I expected beaches and water when I came to Hawaii, but I was surprised by the beauty of its mountains. They are so sharp and stark — the only reference I had was that they looked like the misty mountains in Japanese prints. I enjoy my daily commute through the mountains from Kailua to Manoa, which often involves driving (or riding, in my case) through a cloud. So the opportunity to visit the Manoa Heritage Center was interesting to me both because I go to school in Manoa and because it tells the history of the Manoa valley.

The Center is actually a big, old house and a big backyard that just happens to contain a traditional sacred space called a heiau. Tucked into a residential neighborhood, you would walk or drive by without noticing anything of import. In a way, that’s appropriate. The significance of the Center is that it chronicles the way humans have lived in the Manoa Valley for centuries. It has always been a nice place to live, grow food and worship.

The heiau is an enclosure made of rock walls fitted together without mortar. It is said to have been built by inhabitants of the islands who pre-dated the ancestors of native Hawaiians, people called the Menehune. There were many such spaces on the islands. At one time, the Manoa valley had a dozen. But this heiau now is the last intact one in the area. It is small, which our guide said indicates it was an agricultural heiau, dedicated to rites promoting food production.

Visiting the Center is done only through organized tours. Our tour guide explained the history of the big house, itself on the National Register of Historic Places and home to one of the early western families who moved to Hawaii. Its flower garden is dedicated to a female native Hawaiian healer who saved the life of a very premature baby when western medicine failed. Our guide recounted how the heiau was saved from “development” twice. It commands a view of the valley that was recommended for the construction of the big house and again later for housing. Each time, descendents of the founding family thought it was more important to preserve the historic temple.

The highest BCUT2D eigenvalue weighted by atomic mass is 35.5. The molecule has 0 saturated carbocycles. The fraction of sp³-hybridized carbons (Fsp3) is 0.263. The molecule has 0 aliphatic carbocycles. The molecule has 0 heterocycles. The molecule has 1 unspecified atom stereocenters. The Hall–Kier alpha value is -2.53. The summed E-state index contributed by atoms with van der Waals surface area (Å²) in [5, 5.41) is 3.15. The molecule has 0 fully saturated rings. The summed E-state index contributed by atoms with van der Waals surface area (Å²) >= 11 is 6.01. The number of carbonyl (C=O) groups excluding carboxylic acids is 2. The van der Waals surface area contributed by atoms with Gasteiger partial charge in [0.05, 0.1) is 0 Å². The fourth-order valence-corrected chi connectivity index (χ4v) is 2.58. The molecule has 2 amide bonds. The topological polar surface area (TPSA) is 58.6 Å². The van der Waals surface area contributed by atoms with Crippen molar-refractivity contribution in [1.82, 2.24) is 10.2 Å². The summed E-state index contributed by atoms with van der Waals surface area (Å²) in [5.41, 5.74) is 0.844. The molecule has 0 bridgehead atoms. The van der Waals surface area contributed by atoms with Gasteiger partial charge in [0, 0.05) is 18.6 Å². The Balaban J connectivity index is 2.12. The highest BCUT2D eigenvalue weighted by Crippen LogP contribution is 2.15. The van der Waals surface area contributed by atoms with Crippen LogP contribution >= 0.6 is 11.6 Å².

Surrounding the heiau is a demonstration garden that contains plants native to Hawaii and some that now live only here. There are signs so you can identify what you are looking at and the guide explains how the plants were used. Many of the plants are endangered or at-risk. She also gave a good description of the ahupua’a system of the native Hawaiians, in which districts ran from the mountains to the sea, providing livelihood and food for all in a communal arrangement.

The Center is very close to the hotel areas of Honolulu. The tour itself lasted about an hour. I can’t think of an easier or more informative way to experience a slice of Hawaii history in a morning or afternoon. The entry fee is modest: $7 for adults, $4 for seniors/military, children and students free! You will want to contact the Center in advance to arrange for the tour, however. You can do so through their website: http://www.manoaheritagecenter.org/Manoa_Heritage_Center/Home.html


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